Academic journal article Naval War College Review

Strategic Traditions for the Asia-Pacific Region

Academic journal article Naval War College Review

Strategic Traditions for the Asia-Pacific Region

Article excerpt

What are strategic traditions? Why should we be concerned with them when we think about American strategic behavior in the Asia-Pacific region? Why should we not concentrate on the material factors, the "hard" data that will determine what nations will do?

Traditions are usually thought of as past patterns of behavior that affect, in some way, current and future behavior. Traditions may be familiar and comfortable, and for a social and political conservative, they are to be observed because they embody the collective experience and wisdom of a society. But in the field of military studies, tradition has both positive and negative implications. Tradition may reflect the habits of the last war, vividly imprinted on the minds of the men who waged it-valuable lessons learned, lessons paid for with blood. Tradition may also be habits of the last war that make it difficult to see and react to change.

A strategic tradition can also be thought of as a variation of "strategic culture," the cognitive lens through which we view the world, the lens that focuses our attention on the policy options that are worth taking seriously, and away from the frivolous options, the "nonstarters." Strategic culture also tells us what we should expect in terms of the reactions of other players, and what the most important forms of interaction are. Because it is often difficult to get good information on these issues in a timely way, strategic culture helps us make decisions under conditions of uncertainty. Academics may recommend that under conditions of uncertainty one ought to wait until the necessary information has been collected, but policy makers often do not have that luxury, and at such times strategic culture or tradition is an invaluable decision aid.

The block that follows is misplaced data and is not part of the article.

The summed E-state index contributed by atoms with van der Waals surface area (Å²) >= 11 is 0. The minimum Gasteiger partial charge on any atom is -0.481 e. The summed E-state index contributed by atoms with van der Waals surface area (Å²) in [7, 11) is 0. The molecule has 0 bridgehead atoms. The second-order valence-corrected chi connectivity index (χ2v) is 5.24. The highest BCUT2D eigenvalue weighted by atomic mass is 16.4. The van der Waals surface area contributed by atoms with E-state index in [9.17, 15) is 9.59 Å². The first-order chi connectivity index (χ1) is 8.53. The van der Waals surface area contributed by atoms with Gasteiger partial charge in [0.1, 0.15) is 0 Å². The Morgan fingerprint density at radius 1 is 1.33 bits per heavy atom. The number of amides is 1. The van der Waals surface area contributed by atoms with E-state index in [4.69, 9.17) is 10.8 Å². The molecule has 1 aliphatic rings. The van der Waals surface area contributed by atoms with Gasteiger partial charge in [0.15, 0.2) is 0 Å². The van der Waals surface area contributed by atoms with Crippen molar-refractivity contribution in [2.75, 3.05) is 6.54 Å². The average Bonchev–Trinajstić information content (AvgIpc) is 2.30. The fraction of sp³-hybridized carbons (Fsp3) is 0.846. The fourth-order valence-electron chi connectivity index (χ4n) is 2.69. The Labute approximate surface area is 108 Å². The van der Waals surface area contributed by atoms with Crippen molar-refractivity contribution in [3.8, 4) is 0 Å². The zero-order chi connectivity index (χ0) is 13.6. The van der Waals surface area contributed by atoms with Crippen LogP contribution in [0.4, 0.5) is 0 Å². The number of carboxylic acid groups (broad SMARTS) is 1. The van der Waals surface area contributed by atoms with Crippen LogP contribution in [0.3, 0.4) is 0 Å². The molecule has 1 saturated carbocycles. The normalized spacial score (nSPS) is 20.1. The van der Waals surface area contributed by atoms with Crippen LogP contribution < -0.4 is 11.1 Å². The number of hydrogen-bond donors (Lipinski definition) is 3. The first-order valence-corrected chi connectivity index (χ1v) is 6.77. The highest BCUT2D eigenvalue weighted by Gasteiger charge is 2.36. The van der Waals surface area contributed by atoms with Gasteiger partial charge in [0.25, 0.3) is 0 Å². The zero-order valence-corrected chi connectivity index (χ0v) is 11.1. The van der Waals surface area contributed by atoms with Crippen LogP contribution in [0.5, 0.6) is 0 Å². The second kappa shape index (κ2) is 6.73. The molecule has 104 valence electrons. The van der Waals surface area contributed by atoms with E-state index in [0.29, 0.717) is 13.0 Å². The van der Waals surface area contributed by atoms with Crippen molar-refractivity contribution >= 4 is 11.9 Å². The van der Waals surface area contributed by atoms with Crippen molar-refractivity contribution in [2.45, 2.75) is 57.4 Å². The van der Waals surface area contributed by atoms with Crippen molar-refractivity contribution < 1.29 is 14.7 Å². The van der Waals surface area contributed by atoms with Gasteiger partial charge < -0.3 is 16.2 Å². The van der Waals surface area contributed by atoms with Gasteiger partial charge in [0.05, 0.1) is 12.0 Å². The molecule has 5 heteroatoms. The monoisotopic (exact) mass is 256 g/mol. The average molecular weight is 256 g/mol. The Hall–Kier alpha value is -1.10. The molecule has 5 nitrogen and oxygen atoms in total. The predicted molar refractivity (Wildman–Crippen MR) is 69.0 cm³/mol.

Why do people have the strategic cultures or traditions that they do? Their cultures emerge from the intense emotional experiences through which they have passed, experiences that created vivid and enduring memories that readily spring to mind. Munich, Pearl Harbor, the Cuban missile crisis, and the war in Vietnam were such experiences. When future, or even present, conditions are difficult to discern, people make decisions based on what they see, and what they see is influenced by their memories of what has happened in the past. Sometimes these are personal memories; sometimes they are organizational or national memories. For example, when confronted with Ho Chi Minh, about whose ultimate intentions there was some doubt, Americans tended to observe that he was an ideological dictator.

He was, but memory then added statements about what ideological dictators were likely to do and what this nation needed to do in anticipation: "We know what ideological dictators are like, because we faced them in the past, and we know that we need to stop them with military power." That was not objective reality, but it was the way Americans decided what reality meant in terms of what they had to do. These sets of interpreted memories can be thought of as part of our culture, our tradition.

When a nation is confronted with complex, ambiguous situations that are difficult to understand, its cultural perspective may affect how it reacts. Peter Schwartz is an expert in helping business executives realize, by means of discussions and interviews, what their assumptions are about how the world works and what factors drive developments in the marketplace. It is important for executives to understand how they look at the world, because they may not fully realize what is driving their decisions and what factors they may be paying too little attention to.

lain Johnston analyzes the same kind of issues with regard to the Chinese national security elite, not by means of direct discussions and interviews but by reading the texts that members of the elite study and discuss. This is a useful technique-though not without problems, since what people read and study does not always reflect the ideas inside their heads. …

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